Helping people with computers... one answer at a time.
Normally, we use file extensions to identify a file's type. Without that, the next step is to look at the file's first few bytes or 'signature'.
I downloaded a few video files without extensions. I tried inserting all of the common extensions, but none of them would play. Is there a way to determine which format the files are in?
When it comes to video files, my gut answer is to say, "I don't know". Video file formats are a complex maze of twisty passages that are all alike.
Perhaps we can get a few clues - not only about your video files, but about other types of files.
Warning: This one gets geeky.
Many, though certainly not all, files begin with a series of fixed values that identify the type of file that they are.
A great example is the .EXE file. All .EXE files begin with two bytes: 4D, 5A. That's the hex value for the upper case letters MZ, the initials of the Microsoft engineer who defined the original file format. If the first two bytes of a file are 'MZ', then you're looking at a .EXE file (or a .DLL file and some other variants - all executable files are based on the same format).
Similarly, many other file types have these so called "signatures" as well.
Our goal will be to examine the first few bytes of a file and then use what we find there to see if we can determine the file format.
Unfortunately, the example of 'MZ' is too simple. Those happen to be printable characters, and yes, if you open a .EXE file in Notepad, you'll see 'MZ' at the beginning. Signatures in general, though, aren't necessarily printable characters that you can see.
That means that we need to look at the contents of the file in hexadecimal.
So we'll start by downloading a Hex Editor/Viewer - in this case, the freeware HxD.
Caution: HxD is a Hex editor, which means that you can also modify files. Be careful not to accidentally make changes unless you're absolutely positive that you know what you're doing - you can corrupt files, your system, and/or your hard drive by modifying the wrong things. Fortunately, HxD makes it obvious that you're changing things by displaying changes in red and includes proper confirmations and backup files by default.
Let's say that we're looking at a file called "example.foo". I'll open it up in HxD:
Here, we can see that the file begins with the hex character values 3F, 5F, 03, 00, 00 and so on. The first two also happen to be values for the question mark character and the underscore character. At this point, we don't know if that's intentional, but it doesn't matter. What we care about are the values in hexadecimal.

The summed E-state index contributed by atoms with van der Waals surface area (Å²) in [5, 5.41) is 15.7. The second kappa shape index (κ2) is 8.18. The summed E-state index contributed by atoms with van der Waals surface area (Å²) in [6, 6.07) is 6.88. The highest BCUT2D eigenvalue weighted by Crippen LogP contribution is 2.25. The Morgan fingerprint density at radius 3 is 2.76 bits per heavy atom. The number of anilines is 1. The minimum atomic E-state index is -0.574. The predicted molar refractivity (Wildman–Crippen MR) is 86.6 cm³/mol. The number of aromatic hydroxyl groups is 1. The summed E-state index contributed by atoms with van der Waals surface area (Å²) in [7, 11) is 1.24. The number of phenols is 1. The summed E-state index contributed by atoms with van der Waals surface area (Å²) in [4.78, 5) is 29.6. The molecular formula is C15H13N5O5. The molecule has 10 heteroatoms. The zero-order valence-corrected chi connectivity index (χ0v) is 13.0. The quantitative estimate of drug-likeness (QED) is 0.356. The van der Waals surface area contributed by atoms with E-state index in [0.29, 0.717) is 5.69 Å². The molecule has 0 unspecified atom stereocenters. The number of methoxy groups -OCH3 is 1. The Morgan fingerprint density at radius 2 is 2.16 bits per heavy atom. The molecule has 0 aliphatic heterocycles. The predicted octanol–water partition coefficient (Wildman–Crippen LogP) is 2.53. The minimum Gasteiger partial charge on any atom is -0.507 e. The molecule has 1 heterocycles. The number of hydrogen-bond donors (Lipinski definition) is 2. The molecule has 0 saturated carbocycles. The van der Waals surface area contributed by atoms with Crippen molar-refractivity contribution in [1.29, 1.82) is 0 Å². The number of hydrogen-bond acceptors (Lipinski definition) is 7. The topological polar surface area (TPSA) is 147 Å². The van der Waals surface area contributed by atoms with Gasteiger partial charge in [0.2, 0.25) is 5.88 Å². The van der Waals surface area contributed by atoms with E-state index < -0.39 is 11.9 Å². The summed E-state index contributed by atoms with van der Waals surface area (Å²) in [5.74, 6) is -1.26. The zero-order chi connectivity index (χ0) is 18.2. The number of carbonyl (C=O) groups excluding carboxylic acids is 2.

Naturally, there is no definitive list of what files have what signatures. However, there are a couple of collections. I was able to find this: File Signatures Table. It appears to be relatively complete and recently updated.
We simply scan down the table to look for an entry that begins with the first character - 3F:
In fact, there's only one. As you can see, files that begin with the characters 3F, 5F, 03, 00 are typically files associated with the Windows Help utility.
I can confirm that because I was on that team for a while. The fact that 3F, 5F represents a question mark and underscore (?_) is not a coincidence - those values were chosen as a signature because of their printable appearance.†
The file that I used for my example was C:\Windows\System32\speech.hlp, which is indeed an old-style Windows Help (WinHelp) help file:
As if the search and display weren't geeky enough, I also have to caution you to take care when scanning the table of signatures for possible matches. In short, make sure that what you have matches what you see; if there is more than one possibility, choose the longest candidate that matches.
The file format that you need may not be there. As I said, I've not found an exhaustive list.
The file format that you need might be ambiguous. Several of the signatures list more than one possible application. Perhaps with whatever additional knowledge that you may have of where the file came from, you can distinguish among the possibilities.
Knowing the file format might not be enough. AVI files are a great example; they're container files that can contain audio and video in many different encodings.
But hopefully armed with this information about file signatures, you can gather some additional clues as to what kind of file you might have.
† I also worked on a different help system prior to Windows Help where I defined the signature for the help file format. If a file begins with 4C, 4E, which represent the letters 'LN', you're probably looking at a Microsoft Advisor character mode help file.
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